One can imagine how easy it probably is to get swallowed up by Hollywood if you’re a young, attractive woman, much less one who is unafraid to drop trou if a role calls for it. But despite these terrible, debilitating handicaps — which have held our attention since she won a small role in 2004’s Wedding Crashers — Diora Baird has steadily built a career for herself as an interesting and versatile actress, culminating in her turn in the straight-to-DVD sequel 30 Days of Night: Dark Days, where she plays a gun-toting vampire killer, and where her good looks are disguised underneath military fatigues and a no-nonsense attitude.
Cinematical sat down with Baird at a press event in Austin for Dark Days, held just days after the film premiered to a sold-out crowd at the 2010 Fantastic Fest. In addition to talking about channeling her inner bad ass, Baird revealed some of the challenges — and she hopes, solutions — that she faces as an actress, explained why she might not get naked in a movie, even if she’s playing a porn star, and reflected on the value of keeping her comely physique front and center on magazine covers while trying to find roles that require more clothes, not less.
When you have to play a no-nonsense bad ass, does the script do most of the work, or do you have to do a lot of work to get inside the character’s head?
I just really watched a lot of movies where there were chicks who kicked ass and were strong. Obviously Alien, with Sigourney Weaver; I watched all three Resident Evil movies with Milla Jovovich and was like, “she’s amazing!” And then I watched Uma Thurman in Kill Bill, and just to see women fight back, I was like, if they can do it, I can attempt to maybe kind of do it. But it was fun for me. Being in that wardrobe, with no push-up bras or high heels, it kind of just helped; with the backpack and the brown hair and the flask, I was like the prop lady, and that helped.
I hope you don’t take this the wrong way, but you’re not unattractive. I imagine it can be tough to find roles that don’t just trade on your looks.
It was definitely a first for me. I didn’t understand why they wanted me in the movie, because when I auditioned, I put myself on tape and it was a really bad audition. But when I asked somebody at Sony, they were like, “alright — we want you to be our Amber.” I was like, why? No, I’m really curious! It’s not something anyone has ever considered me for that I know of, and they were like, “that’s why. We want to do the complete reverse — take somebody who’s seen as this quote-unquote sex symbol or whatever and turn them into somebody that can kick ass. And I was like, oh my God, I hope I can do this! And getting to wear that many layers of clothing was awesome. I didn’t have to diet, and I ate everything all of the time in front of Kiele [Sanchez] because she could not because she had to get naked (laughs).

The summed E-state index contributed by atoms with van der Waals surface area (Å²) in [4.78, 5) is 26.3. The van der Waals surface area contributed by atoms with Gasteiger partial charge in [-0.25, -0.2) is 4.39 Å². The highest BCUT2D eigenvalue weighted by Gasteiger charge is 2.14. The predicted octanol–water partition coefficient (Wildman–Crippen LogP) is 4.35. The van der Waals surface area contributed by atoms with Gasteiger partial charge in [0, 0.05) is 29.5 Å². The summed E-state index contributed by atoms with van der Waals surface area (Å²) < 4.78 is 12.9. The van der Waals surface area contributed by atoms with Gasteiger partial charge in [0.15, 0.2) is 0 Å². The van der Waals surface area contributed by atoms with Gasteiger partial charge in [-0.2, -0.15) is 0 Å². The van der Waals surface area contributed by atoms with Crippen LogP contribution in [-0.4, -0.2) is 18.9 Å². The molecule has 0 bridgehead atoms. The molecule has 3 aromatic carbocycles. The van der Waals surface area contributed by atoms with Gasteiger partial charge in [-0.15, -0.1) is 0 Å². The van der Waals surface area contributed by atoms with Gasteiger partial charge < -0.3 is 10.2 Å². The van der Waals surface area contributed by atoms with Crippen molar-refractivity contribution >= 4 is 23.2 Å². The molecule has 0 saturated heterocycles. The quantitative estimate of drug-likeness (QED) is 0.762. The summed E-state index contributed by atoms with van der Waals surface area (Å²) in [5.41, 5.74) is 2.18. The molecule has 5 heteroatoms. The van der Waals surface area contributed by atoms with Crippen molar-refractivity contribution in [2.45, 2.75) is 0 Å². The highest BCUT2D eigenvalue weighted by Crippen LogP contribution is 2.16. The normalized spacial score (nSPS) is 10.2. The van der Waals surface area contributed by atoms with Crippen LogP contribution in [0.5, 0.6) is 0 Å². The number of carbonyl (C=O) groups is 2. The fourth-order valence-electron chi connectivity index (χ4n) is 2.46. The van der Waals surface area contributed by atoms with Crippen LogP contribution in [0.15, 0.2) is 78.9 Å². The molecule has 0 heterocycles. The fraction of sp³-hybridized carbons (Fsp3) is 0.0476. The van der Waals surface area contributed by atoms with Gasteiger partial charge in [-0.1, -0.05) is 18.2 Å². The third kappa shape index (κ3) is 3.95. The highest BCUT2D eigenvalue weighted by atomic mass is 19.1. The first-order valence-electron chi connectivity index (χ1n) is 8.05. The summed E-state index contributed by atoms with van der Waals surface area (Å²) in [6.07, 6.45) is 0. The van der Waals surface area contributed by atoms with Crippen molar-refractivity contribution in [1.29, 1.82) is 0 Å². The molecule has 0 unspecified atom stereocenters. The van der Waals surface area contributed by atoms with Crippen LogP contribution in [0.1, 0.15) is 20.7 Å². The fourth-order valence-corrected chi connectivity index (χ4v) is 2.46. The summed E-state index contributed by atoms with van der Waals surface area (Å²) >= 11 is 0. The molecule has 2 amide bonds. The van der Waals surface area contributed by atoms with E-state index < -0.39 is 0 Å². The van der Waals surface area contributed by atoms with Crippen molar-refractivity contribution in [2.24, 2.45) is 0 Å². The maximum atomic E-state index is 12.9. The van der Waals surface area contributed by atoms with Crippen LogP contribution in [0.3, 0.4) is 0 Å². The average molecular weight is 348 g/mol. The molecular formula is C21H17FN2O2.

This movie is kind of melancholy and serious in terms of depicting these survivors who no longer know where their homes are. Is it tough to maintain that and still be able to get into kicking vampire asses?
I don’t think it’s going to be as cheap of a thrill as people would expect a straight-to-DVD sequel would be for this genre. There definitely are those scares, and watching it with the audience was fun, because the first time we kill a vampire in the first few scenes, everyone starts applauding. But as the movie continues, I think you start to realize how vulnerable these people are, and how lost. When [one of the main characters] as a vampire gets smashed in the head, you would think the audience would continue to cheer, but they didn’t because now you’re in the story and you feel for the characters, and it’s not just one stunt after another or one cheap thrill. The director, Ben Ketai, wanted it to be a story about these survivors, and it’s a story about loss and revenge and it’s almost a drama with vampires.
Do you think strategically about your career? Or do you have to be really calculating about the roles you take?
I do. It’s unfortunate because I feel like I could work so much more if I wasn’t pickier, but I feel like the lasting of that won’t be very long. I want long term. I mean, I’ve been in L.A. for over a decade and I’ve been working without a day job, so to speak, for five years now, so I’ve already waited this long. But after doing this movie, it made me realize that I want to do this — I really want to do more action, and I hope people to respond to it as much as I liked doing it. I got a kick out of it; I don’t normally like watching myself on screen and I actually, not to sound completely vain, completely enjoyed it. And I actually just finished another movie where I play a somewhat similar role — I play a bank robber — and I had so much fun. I just love being sweaty and dirty and gross and sassy and having to punch someone; I mean, I have no idea what I’m doing, and I’ve never even come close to punching someone, and here I am knocking someone out. Awesome!
You’ve made some unusual choices in previous films as well. For example, in Young People F*cking, whose title is pretty self-explanatory, yours is the only female character who doesn’t take her clothes off, although, no offense, it’s something people might expect since you’ve done it in other movies.